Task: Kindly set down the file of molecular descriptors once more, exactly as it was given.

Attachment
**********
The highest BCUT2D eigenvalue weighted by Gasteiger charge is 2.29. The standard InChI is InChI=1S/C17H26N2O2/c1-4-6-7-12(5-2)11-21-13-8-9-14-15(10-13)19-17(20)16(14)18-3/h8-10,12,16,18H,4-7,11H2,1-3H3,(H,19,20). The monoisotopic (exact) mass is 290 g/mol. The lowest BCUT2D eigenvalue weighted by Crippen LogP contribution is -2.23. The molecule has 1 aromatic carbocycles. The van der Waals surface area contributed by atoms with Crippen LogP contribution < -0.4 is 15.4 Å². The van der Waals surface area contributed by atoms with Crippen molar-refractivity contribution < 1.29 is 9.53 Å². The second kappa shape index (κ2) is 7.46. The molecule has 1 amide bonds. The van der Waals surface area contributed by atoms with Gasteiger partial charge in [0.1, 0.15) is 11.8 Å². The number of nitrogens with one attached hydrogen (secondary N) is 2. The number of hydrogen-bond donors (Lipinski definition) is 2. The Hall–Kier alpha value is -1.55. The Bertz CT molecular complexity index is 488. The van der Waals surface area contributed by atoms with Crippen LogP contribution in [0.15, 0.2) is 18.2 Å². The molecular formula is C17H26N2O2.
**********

The highest BCUT2D eigenvalue weighted by Gasteiger charge is 2.29. The standard InChI is InChI=1S/C17H26N2O2/c1-4-6-7-12(5-2)11-21-13-8-9-14-15(10-13)19-17(20)16(14)18-3/h8-10,12,16,18H,4-7,11H2,1-3H3,(H,19,20). The monoisotopic (exact) mass is 290 g/mol. The lowest BCUT2D eigenvalue weighted by Crippen LogP contribution is -2.23. The molecule has 1 aromatic carbocycles. The van der Waals surface area contributed by atoms with Crippen LogP contribution < -0.4 is 15.4 Å². The van der Waals surface area contributed by atoms with Crippen molar-refractivity contribution < 1.29 is 9.53 Å². The second kappa shape index (κ2) is 7.46. The molecule has 1 amide bonds. The van der Waals surface area contributed by atoms with Gasteiger partial charge in [0.1, 0.15) is 11.8 Å². The number of nitrogens with one attached hydrogen (secondary N) is 2. The number of hydrogen-bond donors (Lipinski definition) is 2. The Hall–Kier alpha value is -1.55. The Bertz CT molecular complexity index is 488. The van der Waals surface area contributed by atoms with Crippen LogP contribution in [0.15, 0.2) is 18.2 Å². The molecular formula is C17H26N2O2.